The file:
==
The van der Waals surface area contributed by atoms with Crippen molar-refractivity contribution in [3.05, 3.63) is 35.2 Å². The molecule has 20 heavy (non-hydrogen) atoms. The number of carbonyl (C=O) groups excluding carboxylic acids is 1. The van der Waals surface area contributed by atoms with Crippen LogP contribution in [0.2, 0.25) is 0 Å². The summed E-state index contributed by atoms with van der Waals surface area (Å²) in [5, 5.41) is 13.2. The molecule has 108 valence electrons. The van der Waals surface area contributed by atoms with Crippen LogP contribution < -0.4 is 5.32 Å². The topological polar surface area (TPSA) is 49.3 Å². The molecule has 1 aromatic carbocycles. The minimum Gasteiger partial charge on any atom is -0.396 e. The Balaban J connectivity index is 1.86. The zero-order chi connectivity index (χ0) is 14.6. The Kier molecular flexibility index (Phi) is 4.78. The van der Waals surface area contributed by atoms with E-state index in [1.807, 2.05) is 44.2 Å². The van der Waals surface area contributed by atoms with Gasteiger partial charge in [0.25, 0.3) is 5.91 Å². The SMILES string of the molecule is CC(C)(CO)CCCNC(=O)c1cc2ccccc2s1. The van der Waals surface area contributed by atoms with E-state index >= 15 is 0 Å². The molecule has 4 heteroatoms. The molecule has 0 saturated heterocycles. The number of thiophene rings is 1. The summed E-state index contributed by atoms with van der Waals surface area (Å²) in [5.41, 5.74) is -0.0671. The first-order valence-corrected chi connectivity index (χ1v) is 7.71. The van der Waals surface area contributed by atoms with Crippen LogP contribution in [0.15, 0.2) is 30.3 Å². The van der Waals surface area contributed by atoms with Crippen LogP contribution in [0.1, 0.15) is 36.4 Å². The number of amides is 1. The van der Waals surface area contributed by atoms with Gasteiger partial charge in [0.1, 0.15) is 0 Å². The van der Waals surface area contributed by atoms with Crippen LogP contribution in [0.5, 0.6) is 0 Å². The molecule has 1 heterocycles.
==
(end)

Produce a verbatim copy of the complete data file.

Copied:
The van der Waals surface area contributed by atoms with Crippen molar-refractivity contribution in [3.05, 3.63) is 35.2 Å². The molecule has 20 heavy (non-hydrogen) atoms. The number of carbonyl (C=O) groups excluding carboxylic acids is 1. The van der Waals surface area contributed by atoms with Crippen LogP contribution in [0.2, 0.25) is 0 Å². The summed E-state index contributed by atoms with van der Waals surface area (Å²) in [5, 5.41) is 13.2. The molecule has 108 valence electrons. The van der Waals surface area contributed by atoms with Crippen LogP contribution < -0.4 is 5.32 Å². The topological polar surface area (TPSA) is 49.3 Å². The molecule has 1 aromatic carbocycles. The minimum Gasteiger partial charge on any atom is -0.396 e. The Balaban J connectivity index is 1.86. The zero-order chi connectivity index (χ0) is 14.6. The Kier molecular flexibility index (Phi) is 4.78. The van der Waals surface area contributed by atoms with E-state index in [1.807, 2.05) is 44.2 Å². The van der Waals surface area contributed by atoms with Gasteiger partial charge in [0.25, 0.3) is 5.91 Å². The SMILES string of the molecule is CC(C)(CO)CCCNC(=O)c1cc2ccccc2s1. The van der Waals surface area contributed by atoms with E-state index >= 15 is 0 Å². The molecule has 4 heteroatoms. The molecule has 0 saturated heterocycles. The number of thiophene rings is 1. The summed E-state index contributed by atoms with van der Waals surface area (Å²) in [5.41, 5.74) is -0.0671. The first-order valence-corrected chi connectivity index (χ1v) is 7.71. The van der Waals surface area contributed by atoms with Crippen LogP contribution in [0.15, 0.2) is 30.3 Å². The van der Waals surface area contributed by atoms with Crippen LogP contribution in [0.1, 0.15) is 36.4 Å². The number of amides is 1. The van der Waals surface area contributed by atoms with Gasteiger partial charge in [0.1, 0.15) is 0 Å². The van der Waals surface area contributed by atoms with Crippen LogP contribution in [0.5, 0.6) is 0 Å². The molecule has 1 heterocycles.